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Privacy Markets

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In the era of the mobile apps and IoT, huge quantities of data about individuals and their activities offer a wave of opportunities for economic and societal value creation. However, the current personal data ecosystem is fragmented and inefficient. On one hand, end-users are not able to control access (either technologically, by policy, or psychologically) to their personal data which results in issues related to privacy, personal data ownership, transparency, and value distribution. On the other hand, this puts the burden of managing and protecting user data on apps and ad-driven entities (e.g., an ad-network) at a cost of trust and regulatory accountability. In such a context, data holders (e.g., apps) may take advantage of the individuals’ inability to fully comprehend and anticipate the potential uses of their private information with detrimental effects for aggregate social welfare. In this talk, we investigate the problem of the existence and design of efficient ecosystems (modeled as markets) that aim to achieve a maximum social welfare state amongst competing data holders by preserving the heterogeneous privacy preservation constraints upto certain compromise levels, induced by their clients, and at the same time satisfying requirements of agencies (e.g., advertising organizations) that collect and trade client data for the purpose of targeted advertising, assuming the potential practical inevitability of some amount inappropriate data leakage on behalf of the data holders.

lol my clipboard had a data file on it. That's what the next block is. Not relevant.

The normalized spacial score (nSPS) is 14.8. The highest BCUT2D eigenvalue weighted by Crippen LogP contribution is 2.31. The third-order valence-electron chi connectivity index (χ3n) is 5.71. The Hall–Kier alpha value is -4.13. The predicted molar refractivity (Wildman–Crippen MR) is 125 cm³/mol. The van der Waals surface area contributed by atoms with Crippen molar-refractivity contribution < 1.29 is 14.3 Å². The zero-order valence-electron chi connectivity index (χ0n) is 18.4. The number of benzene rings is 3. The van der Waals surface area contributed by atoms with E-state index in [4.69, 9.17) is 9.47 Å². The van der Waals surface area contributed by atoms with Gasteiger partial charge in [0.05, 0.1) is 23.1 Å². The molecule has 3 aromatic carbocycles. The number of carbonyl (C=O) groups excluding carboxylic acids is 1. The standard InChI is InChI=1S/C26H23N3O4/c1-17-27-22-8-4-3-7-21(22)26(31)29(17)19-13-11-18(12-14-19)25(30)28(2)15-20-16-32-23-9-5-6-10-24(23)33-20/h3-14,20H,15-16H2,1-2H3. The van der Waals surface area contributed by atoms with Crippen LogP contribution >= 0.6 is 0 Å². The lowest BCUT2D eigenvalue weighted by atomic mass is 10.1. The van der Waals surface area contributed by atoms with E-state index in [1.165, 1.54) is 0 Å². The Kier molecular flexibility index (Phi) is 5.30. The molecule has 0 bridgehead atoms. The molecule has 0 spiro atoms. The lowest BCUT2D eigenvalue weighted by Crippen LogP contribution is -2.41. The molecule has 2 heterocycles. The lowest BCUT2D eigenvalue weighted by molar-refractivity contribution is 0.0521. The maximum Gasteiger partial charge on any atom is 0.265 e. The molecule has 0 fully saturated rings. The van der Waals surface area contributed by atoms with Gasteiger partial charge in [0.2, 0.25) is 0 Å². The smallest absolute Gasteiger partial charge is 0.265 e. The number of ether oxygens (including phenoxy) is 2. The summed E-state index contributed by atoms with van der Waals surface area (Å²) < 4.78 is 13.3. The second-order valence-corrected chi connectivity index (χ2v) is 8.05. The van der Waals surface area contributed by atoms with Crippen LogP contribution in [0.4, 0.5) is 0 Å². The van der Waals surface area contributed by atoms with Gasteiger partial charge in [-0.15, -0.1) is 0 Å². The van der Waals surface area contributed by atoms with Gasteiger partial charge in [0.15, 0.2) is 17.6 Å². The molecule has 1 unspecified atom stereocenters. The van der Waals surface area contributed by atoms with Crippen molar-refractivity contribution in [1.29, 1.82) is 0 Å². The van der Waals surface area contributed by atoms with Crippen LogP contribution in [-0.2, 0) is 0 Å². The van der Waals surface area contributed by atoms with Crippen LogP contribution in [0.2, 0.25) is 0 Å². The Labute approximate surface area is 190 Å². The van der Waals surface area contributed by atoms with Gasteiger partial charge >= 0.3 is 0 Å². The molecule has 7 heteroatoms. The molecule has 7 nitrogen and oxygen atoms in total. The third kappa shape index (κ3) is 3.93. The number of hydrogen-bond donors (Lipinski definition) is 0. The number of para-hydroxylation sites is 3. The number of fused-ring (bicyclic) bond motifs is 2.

This talk is part of the Computer Laboratory NetOS Group Talklets series.

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